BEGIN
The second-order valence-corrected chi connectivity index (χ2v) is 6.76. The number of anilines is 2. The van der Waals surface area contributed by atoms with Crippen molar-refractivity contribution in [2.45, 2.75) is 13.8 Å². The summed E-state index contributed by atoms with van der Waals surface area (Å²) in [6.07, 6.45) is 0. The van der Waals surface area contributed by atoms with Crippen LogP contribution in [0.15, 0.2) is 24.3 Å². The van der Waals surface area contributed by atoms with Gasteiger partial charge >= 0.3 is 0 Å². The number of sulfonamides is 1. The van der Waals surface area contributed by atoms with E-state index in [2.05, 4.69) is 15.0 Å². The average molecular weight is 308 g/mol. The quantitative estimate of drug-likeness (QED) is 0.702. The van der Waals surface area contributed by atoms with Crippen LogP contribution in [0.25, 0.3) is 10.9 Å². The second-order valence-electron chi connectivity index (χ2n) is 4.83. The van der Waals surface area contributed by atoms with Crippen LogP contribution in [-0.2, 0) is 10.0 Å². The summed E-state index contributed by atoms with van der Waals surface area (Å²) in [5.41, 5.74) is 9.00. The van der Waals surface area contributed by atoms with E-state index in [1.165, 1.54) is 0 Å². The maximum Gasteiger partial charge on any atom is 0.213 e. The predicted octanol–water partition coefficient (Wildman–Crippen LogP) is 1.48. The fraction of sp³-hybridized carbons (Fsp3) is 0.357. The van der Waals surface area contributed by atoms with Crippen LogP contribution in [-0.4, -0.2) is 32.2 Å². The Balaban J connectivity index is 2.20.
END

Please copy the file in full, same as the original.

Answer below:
The second-order valence-corrected chi connectivity index (χ2v) is 6.76. The number of anilines is 2. The van der Waals surface area contributed by atoms with Crippen molar-refractivity contribution in [2.45, 2.75) is 13.8 Å². The summed E-state index contributed by atoms with van der Waals surface area (Å²) in [6.07, 6.45) is 0. The van der Waals surface area contributed by atoms with Crippen LogP contribution in [0.15, 0.2) is 24.3 Å². The van der Waals surface area contributed by atoms with Gasteiger partial charge >= 0.3 is 0 Å². The number of sulfonamides is 1. The van der Waals surface area contributed by atoms with E-state index in [2.05, 4.69) is 15.0 Å². The average molecular weight is 308 g/mol. The quantitative estimate of drug-likeness (QED) is 0.702. The van der Waals surface area contributed by atoms with Crippen LogP contribution in [0.25, 0.3) is 10.9 Å². The second-order valence-electron chi connectivity index (χ2n) is 4.83. The van der Waals surface area contributed by atoms with Crippen LogP contribution in [-0.2, 0) is 10.0 Å². The summed E-state index contributed by atoms with van der Waals surface area (Å²) in [5.41, 5.74) is 9.00. The van der Waals surface area contributed by atoms with E-state index in [1.165, 1.54) is 0 Å². The maximum Gasteiger partial charge on any atom is 0.213 e. The predicted octanol–water partition coefficient (Wildman–Crippen LogP) is 1.48. The fraction of sp³-hybridized carbons (Fsp3) is 0.357. The van der Waals surface area contributed by atoms with Crippen LogP contribution in [-0.4, -0.2) is 32.2 Å². The Balaban J connectivity index is 2.20.